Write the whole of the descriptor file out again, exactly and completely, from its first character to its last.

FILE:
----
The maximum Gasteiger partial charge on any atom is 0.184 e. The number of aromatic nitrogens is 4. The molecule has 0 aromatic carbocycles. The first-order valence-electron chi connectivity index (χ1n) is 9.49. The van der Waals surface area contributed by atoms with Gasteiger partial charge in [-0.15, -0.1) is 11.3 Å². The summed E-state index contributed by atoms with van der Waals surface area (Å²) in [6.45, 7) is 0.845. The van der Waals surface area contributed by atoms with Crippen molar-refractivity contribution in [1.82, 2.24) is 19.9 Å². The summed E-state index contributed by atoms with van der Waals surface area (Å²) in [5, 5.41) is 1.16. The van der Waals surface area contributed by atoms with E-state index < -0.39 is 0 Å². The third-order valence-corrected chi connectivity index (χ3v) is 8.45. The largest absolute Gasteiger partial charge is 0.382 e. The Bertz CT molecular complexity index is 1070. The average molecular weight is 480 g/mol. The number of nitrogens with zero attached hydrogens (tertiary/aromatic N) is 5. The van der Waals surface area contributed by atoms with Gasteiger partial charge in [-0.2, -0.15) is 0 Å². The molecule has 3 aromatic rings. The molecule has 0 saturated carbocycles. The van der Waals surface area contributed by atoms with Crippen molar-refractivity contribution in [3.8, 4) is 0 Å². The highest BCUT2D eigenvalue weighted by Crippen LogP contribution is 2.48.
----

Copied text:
The maximum Gasteiger partial charge on any atom is 0.184 e. The number of aromatic nitrogens is 4. The molecule has 0 aromatic carbocycles. The first-order valence-electron chi connectivity index (χ1n) is 9.49. The van der Waals surface area contributed by atoms with Gasteiger partial charge in [-0.15, -0.1) is 11.3 Å². The summed E-state index contributed by atoms with van der Waals surface area (Å²) in [6.45, 7) is 0.845. The van der Waals surface area contributed by atoms with Crippen molar-refractivity contribution in [1.82, 2.24) is 19.9 Å². The summed E-state index contributed by atoms with van der Waals surface area (Å²) in [5, 5.41) is 1.16. The van der Waals surface area contributed by atoms with E-state index < -0.39 is 0 Å². The third-order valence-corrected chi connectivity index (χ3v) is 8.45. The largest absolute Gasteiger partial charge is 0.382 e. The Bertz CT molecular complexity index is 1070. The average molecular weight is 480 g/mol. The number of nitrogens with zero attached hydrogens (tertiary/aromatic N) is 5. The van der Waals surface area contributed by atoms with Gasteiger partial charge in [-0.2, -0.15) is 0 Å². The molecule has 3 aromatic rings. The molecule has 0 saturated carbocycles. The van der Waals surface area contributed by atoms with Crippen molar-refractivity contribution in [3.8, 4) is 0 Å². The highest BCUT2D eigenvalue weighted by Crippen LogP contribution is 2.48.